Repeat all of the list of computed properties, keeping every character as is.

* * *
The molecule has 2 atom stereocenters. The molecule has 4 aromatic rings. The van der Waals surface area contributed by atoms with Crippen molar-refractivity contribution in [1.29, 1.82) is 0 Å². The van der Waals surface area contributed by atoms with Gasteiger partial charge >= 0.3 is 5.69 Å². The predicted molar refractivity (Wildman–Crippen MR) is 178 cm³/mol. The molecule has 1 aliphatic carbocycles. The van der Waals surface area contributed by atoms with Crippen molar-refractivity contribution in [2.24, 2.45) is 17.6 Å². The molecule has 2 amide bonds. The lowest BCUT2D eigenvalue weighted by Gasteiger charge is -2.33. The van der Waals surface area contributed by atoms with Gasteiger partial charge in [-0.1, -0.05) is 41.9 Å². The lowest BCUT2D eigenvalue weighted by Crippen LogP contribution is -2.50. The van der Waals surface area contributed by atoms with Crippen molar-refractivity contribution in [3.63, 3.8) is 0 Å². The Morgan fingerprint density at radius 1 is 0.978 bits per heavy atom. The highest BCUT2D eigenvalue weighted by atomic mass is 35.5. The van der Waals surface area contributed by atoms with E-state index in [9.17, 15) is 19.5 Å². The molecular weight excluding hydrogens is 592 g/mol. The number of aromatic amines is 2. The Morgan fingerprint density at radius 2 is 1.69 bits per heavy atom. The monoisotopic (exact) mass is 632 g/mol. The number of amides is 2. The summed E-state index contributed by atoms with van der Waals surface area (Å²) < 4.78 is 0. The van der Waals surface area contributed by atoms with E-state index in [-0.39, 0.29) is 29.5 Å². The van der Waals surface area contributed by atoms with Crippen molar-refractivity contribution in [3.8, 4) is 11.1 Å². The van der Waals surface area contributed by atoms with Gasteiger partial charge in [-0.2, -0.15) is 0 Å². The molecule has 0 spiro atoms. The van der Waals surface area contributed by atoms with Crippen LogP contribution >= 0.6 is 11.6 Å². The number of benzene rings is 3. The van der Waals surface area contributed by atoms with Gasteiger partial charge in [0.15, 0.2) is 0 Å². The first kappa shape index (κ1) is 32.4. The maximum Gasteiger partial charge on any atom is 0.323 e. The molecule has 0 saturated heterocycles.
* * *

The molecule has 2 atom stereocenters. The molecule has 4 aromatic rings. The van der Waals surface area contributed by atoms with Crippen molar-refractivity contribution in [1.29, 1.82) is 0 Å². The van der Waals surface area contributed by atoms with Gasteiger partial charge >= 0.3 is 5.69 Å². The predicted molar refractivity (Wildman–Crippen MR) is 178 cm³/mol. The molecule has 1 aliphatic carbocycles. The van der Waals surface area contributed by atoms with Crippen molar-refractivity contribution in [2.24, 2.45) is 17.6 Å². The molecule has 2 amide bonds. The lowest BCUT2D eigenvalue weighted by Gasteiger charge is -2.33. The van der Waals surface area contributed by atoms with Gasteiger partial charge in [-0.1, -0.05) is 41.9 Å². The lowest BCUT2D eigenvalue weighted by Crippen LogP contribution is -2.50. The van der Waals surface area contributed by atoms with Crippen molar-refractivity contribution in [3.63, 3.8) is 0 Å². The Morgan fingerprint density at radius 1 is 0.978 bits per heavy atom. The highest BCUT2D eigenvalue weighted by atomic mass is 35.5. The van der Waals surface area contributed by atoms with E-state index in [9.17, 15) is 19.5 Å². The molecular weight excluding hydrogens is 592 g/mol. The number of aromatic amines is 2. The Morgan fingerprint density at radius 2 is 1.69 bits per heavy atom. The monoisotopic (exact) mass is 632 g/mol. The number of amides is 2. The summed E-state index contributed by atoms with van der Waals surface area (Å²) < 4.78 is 0. The van der Waals surface area contributed by atoms with E-state index in [-0.39, 0.29) is 29.5 Å². The van der Waals surface area contributed by atoms with Crippen molar-refractivity contribution in [3.8, 4) is 11.1 Å². The van der Waals surface area contributed by atoms with Gasteiger partial charge in [-0.2, -0.15) is 0 Å². The molecule has 0 spiro atoms. The van der Waals surface area contributed by atoms with Crippen LogP contribution >= 0.6 is 11.6 Å². The number of benzene rings is 3. The van der Waals surface area contributed by atoms with Gasteiger partial charge in [0.15, 0.2) is 0 Å². The first kappa shape index (κ1) is 32.4. The maximum Gasteiger partial charge on any atom is 0.323 e. The molecule has 0 saturated heterocycles.